A group of heritage turkeys run around a track as they chase down "Big Red", a miniature monster truck filled with turkey feed, during a Wild West Turkey Stampede Race on Friday at the Orange County Fair in Costa Mesa. (KEVIN CHANG, Daily Pilot / August 8, 2014)

  • Related
  •  Photo: 
  •  Photo: 

Nancy Riegler is the first to admit that nobody plans to spend a lifetime racing turkeys.

"It was a happy accident," she said of the Wild West Turkey Stampede, which made its Costa Mesa debut Wednesday at the Orange County Fair.

"The weirdest midlife crisis two adults could ever be going through," she said of herself and her husband, Gil.

Riegler used to do an exotic-bird show with animals such as parrots and kookaburras. The idea for turkey races germinated when California State Fair organizers told her they wanted to integrate turkeys into the event, held annually in Sacramento.

Riegler knew ostriches, camels and skunks could race, as could goldfish and dachshunds. She figured the Thanksgiving fowl could handle the challenge too.

The turkey racing is now in its 12th year and, like most animal races, "It taps into something visceral," Riegler said. "People kind of get into that frenzied, giddy excitement."

That proved true Friday, when the stands at the Orange County Fair livestock ring were packed with people waiting for the 2 p.m. show.

"We're new!" Riegler said into the microphone as she greeted the crowd. "We're the new kids on the block!"

Energetic and excited, Riegler introduced her husband, who would be operating a remote-controlled red pickup called Big Red.

Both were clad in jeans and red Turkey Stampede shirts. She had her curly hair pulled back, and he wore a cowboy hat. (The pair first met at a fair; Gil has a traveling camel dairy.)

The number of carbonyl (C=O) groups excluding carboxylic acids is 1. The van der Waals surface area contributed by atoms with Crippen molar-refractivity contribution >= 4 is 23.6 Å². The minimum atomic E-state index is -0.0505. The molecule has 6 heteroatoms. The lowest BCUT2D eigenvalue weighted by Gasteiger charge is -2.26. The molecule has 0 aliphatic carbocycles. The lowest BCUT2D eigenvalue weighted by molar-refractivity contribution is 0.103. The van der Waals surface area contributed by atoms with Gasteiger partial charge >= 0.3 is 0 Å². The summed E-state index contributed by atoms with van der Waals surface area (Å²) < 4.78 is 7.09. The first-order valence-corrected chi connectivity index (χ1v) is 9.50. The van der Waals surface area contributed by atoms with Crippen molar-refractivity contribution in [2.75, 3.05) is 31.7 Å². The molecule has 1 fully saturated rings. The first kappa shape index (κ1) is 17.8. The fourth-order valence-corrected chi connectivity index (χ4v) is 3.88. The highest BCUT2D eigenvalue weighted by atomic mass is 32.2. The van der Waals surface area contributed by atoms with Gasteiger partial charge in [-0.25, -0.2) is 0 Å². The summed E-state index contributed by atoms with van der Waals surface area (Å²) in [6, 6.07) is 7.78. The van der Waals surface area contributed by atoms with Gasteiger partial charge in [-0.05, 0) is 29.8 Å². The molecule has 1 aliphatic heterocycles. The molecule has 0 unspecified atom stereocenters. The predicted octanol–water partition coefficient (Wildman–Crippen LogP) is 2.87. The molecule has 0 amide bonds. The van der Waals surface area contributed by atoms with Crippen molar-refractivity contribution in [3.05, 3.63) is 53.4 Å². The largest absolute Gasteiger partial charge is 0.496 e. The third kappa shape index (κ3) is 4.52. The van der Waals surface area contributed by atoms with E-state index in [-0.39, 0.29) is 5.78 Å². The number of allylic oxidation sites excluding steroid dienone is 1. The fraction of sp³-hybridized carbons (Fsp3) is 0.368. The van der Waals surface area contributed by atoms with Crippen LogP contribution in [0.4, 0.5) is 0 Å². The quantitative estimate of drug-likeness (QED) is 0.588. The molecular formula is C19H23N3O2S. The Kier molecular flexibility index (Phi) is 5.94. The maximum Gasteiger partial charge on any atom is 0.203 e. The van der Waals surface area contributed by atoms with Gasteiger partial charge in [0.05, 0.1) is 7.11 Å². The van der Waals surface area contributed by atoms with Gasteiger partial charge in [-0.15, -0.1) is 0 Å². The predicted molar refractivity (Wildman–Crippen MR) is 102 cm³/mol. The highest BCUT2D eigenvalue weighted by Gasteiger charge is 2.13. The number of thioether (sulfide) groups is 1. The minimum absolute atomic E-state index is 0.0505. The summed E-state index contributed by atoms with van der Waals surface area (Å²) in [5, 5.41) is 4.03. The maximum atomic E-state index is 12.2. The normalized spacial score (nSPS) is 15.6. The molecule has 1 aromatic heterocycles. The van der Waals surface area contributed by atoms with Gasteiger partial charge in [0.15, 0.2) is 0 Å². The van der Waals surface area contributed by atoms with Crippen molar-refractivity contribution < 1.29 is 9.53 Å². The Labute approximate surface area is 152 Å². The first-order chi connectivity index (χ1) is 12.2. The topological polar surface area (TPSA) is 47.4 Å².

Turkey feed was poured into the tiny truck.

"Big Red has now magically transformed into meals ..." Riegler began, letting the audience finish.

"On wheels!" the crowd yelled back.

The turkeys would be chasing the truck, or rather, the food inside it.

"These are the turkeys that we all invite into our homes in one form or another," Riegler said. (Yes, she eats turkey for Thanksgiving, but not one she knows, she said.)

Six turkeys, each about 4 months old, emerged from an air-conditioned trailer. Three were broad-breasted bronze, and the other three giant Holland white. The heaviest weighed about 40 pounds.

Then it was off to the races. Riegler opened the starting gate, and they waddled toward the snack-laden truck, their feet swinging awkwardly beneath their weight.

"I don't care who you are," Riegler said as the audience erupted in laughter, "that's funny right there."

After a brief intermission, during which members of the crowd tried to imitate a turkey gobble, out came 19 heritage turkeys to join the race. They are more like wild turkeys, smaller and faster than the first batch, Riegler said.

"It's a starting gate, not an oven," she said, coaxing the mix of three breeds — bourbon red, royal palm and blue slate — from the trailer.